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Chapter 21: Functions and relationships (Part 2)

21.1 Introduction

A skateboarder starts at the top of the ramp and lets himself roll as long as possible. He will continue to move in a straight line unless something stops him.

When working with functions that we apply to real-life situations, we will often need to work with formulas that describe the relationship between multiple variables. For example, in physics, Newton’s formula that describes second law of motion looks like this:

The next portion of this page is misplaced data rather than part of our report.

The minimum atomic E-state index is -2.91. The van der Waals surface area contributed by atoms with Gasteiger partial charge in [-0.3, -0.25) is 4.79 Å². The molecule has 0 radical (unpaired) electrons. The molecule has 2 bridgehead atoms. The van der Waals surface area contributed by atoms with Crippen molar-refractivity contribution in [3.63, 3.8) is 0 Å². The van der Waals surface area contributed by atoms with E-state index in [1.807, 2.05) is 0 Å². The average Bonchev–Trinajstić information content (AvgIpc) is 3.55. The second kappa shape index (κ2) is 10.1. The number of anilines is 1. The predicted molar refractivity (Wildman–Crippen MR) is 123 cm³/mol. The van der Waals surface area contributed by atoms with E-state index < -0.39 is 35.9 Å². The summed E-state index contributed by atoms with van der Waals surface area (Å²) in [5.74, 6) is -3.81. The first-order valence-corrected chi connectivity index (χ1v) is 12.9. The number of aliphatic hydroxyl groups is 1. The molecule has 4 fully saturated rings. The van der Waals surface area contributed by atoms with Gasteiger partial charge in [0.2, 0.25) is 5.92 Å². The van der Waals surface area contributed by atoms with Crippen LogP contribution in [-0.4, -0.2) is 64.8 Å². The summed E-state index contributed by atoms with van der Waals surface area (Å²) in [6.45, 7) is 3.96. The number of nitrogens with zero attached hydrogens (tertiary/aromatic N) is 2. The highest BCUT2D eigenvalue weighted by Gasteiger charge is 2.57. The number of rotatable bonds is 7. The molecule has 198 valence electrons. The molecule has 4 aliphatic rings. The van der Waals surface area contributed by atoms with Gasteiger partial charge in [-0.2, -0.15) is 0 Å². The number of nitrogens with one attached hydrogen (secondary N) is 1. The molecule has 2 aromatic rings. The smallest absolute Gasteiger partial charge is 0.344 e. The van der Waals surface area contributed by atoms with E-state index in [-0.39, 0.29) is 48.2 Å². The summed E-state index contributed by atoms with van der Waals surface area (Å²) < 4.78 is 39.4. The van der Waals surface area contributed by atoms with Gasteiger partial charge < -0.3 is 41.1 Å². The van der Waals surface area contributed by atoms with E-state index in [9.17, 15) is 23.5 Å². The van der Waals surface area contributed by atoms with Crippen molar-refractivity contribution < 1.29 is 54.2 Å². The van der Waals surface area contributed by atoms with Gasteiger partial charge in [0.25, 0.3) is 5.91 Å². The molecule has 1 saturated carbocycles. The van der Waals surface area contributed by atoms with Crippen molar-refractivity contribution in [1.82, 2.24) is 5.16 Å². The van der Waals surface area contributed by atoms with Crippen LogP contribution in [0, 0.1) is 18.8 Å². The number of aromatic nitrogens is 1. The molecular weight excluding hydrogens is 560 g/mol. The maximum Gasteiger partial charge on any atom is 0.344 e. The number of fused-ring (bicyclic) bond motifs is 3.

\[F = ma\]

In this formula, there are three quantities: force (\(F\)), mass (\(m\)) and acceleration (\(a\)). If we know mass and acceleration, we can find the force. If we know the force and the mass of the moving object, then we can also find its acceleration:

\[a = \frac{F}{m}\]

In Chapter 5, we looked at basic functions and relationships. In this chapter, the focus is on using formulas to find output values from given input values, as well as equivalent forms of descriptions of the same relationship.